At only 52.4 inches in height, the Karma GS-6 is low. By contrast, our BMW M4CS parked next to it looked like an SUV. The low roofline is what contributes to its racy profile, but makes getting into—and out of—the rear seats an acrobatic feat for rickety old backs. Once seated, however, there is plenty of headroom and the two rear passengers will enjoy spacious accommodations.
Front passengers get all the usual amenities, with various driving and parking aids and cameras. The climate control provides frigid a/c, and the infotainment interface is sufficiently intuitive, with navigation operated via smartphone. What’s not as intuitive are the sideview mirrors, which have minds of their own and stare at the pavement when reversing. Within the interior, the fit and finish is good, but the ergonomics and comfort are great. And then there’s the combination of leather and a variety of trim options, which makes the cabin a very pleasant and, at times, eerily quiet place to be.
Drivers used to raucous rides with loud exhausts may be underwhelmed at first, but will soon acclimate to—and likely appreciate—the quiet when driving in Stealth mode, which puts the Karma under electric power only. Sustain and Sport settings, however, do pump some engine sounds into the cabin. The driving modes are selected with the steering wheel-mounted paddle on the left, with three levels of regenerative braking selected via the right paddle. Sustain mode is where most miles will likely accrue if one is driving further than the 61-mile Stealth range. Sport unleashes the big dogs, and it’s amazing what the added torque from the three-cylinder turbo adds to the experience—and the power—when the pedal goes to the floor.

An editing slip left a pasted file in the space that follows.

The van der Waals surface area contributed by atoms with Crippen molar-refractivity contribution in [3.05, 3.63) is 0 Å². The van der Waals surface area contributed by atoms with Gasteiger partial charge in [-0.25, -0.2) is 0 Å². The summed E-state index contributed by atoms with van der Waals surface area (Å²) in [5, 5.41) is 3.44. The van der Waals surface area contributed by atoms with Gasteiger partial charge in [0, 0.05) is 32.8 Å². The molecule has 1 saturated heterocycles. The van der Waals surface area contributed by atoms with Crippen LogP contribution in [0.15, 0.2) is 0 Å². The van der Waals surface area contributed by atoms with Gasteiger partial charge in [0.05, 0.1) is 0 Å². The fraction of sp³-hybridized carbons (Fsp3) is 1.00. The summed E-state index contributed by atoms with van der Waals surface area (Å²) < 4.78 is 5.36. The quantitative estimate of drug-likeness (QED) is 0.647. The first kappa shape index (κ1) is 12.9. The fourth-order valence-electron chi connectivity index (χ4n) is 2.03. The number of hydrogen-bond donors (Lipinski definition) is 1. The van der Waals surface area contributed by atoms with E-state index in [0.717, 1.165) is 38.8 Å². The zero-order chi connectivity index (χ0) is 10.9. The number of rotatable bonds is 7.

When given full throttle, the acceleration is imminently satisfying for any sane person, but drivers who enjoy having their stomachs churned by Tesla’s Ludicrous mode may be left wanting more. Owners who place a premium on handling will discover that the Karma isn’t a BMW M car. It weighs more than 5,000 pounds, so heavy steering is the order of the day, and no amount of “low-center-of-gravity” argument can mitigate the extra mass this sled is carrying. That doesn’t make it a bad vehicle at all, just not the four-door sports car that some other makes and models are designed to be. Grand touring in luxury is the Karma’s stock in trade, a job it performs exceedingly well.
Brakes are big six-and four-piston Brembos in front and rear, respectively, and our Pacifico Grey car was shod with optional 22-inch HRE wheels, cross-drilled rotors and yellow calipers—a $12,300 package that gave the Karma plenty of extra attitude and plenty of added attention. With a starting price of $93,900, and $114,700 as our example was equipped, the Karma GS-6 is a viable contender in the luxury sedan segment, and as a plug-in/series hybrid, a rare bird that combines head-turning looks with a practical alternative to more traditional ICE-powered automobiles.